Top 5 outback camps

Claudia Bouma — 19 December 2016


This tropical oasis in the heart of Central Australia’s arid zone is an absolute must-see. Situated in Finke Gorge NP, Palm Valley is the only place in the world where the rare Livistonia maria, or Red Cabbage Palm, can be found. The adventure starts with the 18km drive along the spectacular 4WD track which winds itself through the ochre red ranges and criss-crosses the Finke River numerous times.

Palm Valley campground is a picturesque area with flat, spacious sites surrounded by large river red gums situated next to Palm Creek.

Fees are payable via the honesty box located at the amenities block. 

Location: 138km west of Alice Springs

Camping: $6.60/adult; $3.30/child or $15.40/family/night

Facilities: Solar-heated hot showers, flush toilets, communal barbecues, taps and a rainwater tank


Cape Arid NP, a well-hidden secret in the south-east of Western Australia, is the perfect place for 4WDing along vast white beaches, camping out under a star-filled sky and swimming in secluded bays. The park is also accessible with a 2WD.

The 4WD track to Thomas Fishery takes you past the ruins of the Hill Springs homestead to a white sandy beach which is usually deserted.

The park has several camping areas. Thomas River is the only one accessible by 2WD. Jorndee Creek, Thomas Fishery and Mount Ragged can only be reached with a 4WD. A one-off park entry fee of $12 applies. There is no power or water, but generators are allowed. 

Location: 125km east of Esperance

Camping: $7.50/person; $2.20/child/night

Facilities: Tables, toilets, no power or water


A journey to this iconic landmark on the western fringes of the Simpson Desert in the Northern Territory is an epic adventure through remote areas that follows in the footsteps of Scottish explorer John MacDouall Stuart. The trip along 151km of dirt road is not for the faint-hearted but rewards with spectacular views of the magnificent desert country and the impressive Charlotte Range.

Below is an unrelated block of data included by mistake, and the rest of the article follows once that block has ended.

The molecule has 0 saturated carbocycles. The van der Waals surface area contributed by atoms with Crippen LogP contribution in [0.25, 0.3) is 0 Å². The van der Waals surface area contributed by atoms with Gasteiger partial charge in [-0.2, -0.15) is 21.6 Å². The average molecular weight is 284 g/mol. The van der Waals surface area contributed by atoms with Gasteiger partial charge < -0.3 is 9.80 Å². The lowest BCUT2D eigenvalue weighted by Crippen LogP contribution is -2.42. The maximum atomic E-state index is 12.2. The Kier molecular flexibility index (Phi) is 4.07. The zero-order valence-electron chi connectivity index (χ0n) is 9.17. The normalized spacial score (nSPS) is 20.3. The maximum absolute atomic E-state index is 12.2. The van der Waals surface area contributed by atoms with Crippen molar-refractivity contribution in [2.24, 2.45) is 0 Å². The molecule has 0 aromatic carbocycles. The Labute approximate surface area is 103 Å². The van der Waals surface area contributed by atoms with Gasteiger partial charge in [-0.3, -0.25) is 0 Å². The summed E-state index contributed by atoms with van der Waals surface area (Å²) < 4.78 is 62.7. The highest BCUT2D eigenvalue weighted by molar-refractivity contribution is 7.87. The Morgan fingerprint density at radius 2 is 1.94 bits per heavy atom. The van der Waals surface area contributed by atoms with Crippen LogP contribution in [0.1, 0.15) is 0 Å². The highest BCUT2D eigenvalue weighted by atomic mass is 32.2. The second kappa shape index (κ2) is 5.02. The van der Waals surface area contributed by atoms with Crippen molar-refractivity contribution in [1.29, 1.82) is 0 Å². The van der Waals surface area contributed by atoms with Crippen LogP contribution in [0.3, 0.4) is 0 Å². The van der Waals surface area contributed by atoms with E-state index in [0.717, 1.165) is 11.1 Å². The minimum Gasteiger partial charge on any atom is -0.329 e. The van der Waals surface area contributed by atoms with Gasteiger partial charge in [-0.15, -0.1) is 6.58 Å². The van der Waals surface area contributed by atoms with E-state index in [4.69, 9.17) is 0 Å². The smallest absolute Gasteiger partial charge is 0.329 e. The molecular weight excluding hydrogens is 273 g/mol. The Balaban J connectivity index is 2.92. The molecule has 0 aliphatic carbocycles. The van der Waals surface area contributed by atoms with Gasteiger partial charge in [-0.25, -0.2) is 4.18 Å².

Wildlife abounds in this arid zone and you might spot a herd of wild camels or brumbies while big reds also call this harsh environment home. Chambers Pillar Historical Reserve has two beautiful campsites. Fees are payable via the honesty box but there is no water.

Location: 160km south of Alice Springs

Camping: $3.30/adult; $1.65/child or $7.70/family/night

Facilities: Pit toilets, wood firepits and communal gas barbecues


Situated in the unspoilt wilderness of the Kimberley in far north Western Australia, Windjana Gorge is non-negotiable entry to any bucket list. Only a hop and a step from the notorious Gibb River Road, the spacious campground is positioned right next to the majestic gorge walls, which appear to be ablaze as the last rays of sunlight hit the 100m-high ochre red cliffs. 

The large campground provides easy access to the gorge where a 3.5km walking track winds its way along the crystal clear Lennard River, which is home to a large population of freshwater crocodiles. A day entry fee is payable for entering Windjana Gorge NP ($12 or $6 concession). In addition, camping fees apply. 

Location: 355 km east of Broome

Camping: $12/adult; $8.80 concession and $2.20/child/night.

Facilities: Solar-powered showers, flush toilets and taps with drinking water


A breathtaking destination hidden in the rugged ranges of central Queensland, Carnarvon National Park is sure to impress with its sheer-sided gorges, majestic amphitheatre and towering sandstone cliffs. The road is sealed apart from the last 21km and involves numerous creek crossings. 2WD access is possible in dry weather but a 4WD is recommended in the wet.

The Carnarvon Gorge visitor area is only open during the Easter, winter and spring Queensland holidays and must be booked in advance – sites are not suitable for caravans or motorhomes. The nearby Takarakka Bush Resort provides accommodation for all types of camping with fees from $38 per night.

Location: 244km north of Roma and 240km south of Emerald.

Camping: $6.15/person/night or $24.60/family.

Facilities: 1x coin-operated hot shower, flush toilets, picnic tables and gas barbecues

The full feature appeared in the 2017 Caravan World YearbookSubscribe today for the latest caravan reviews and news every month!


Top 5 Outback camps campers nature landscape


Chris Bouma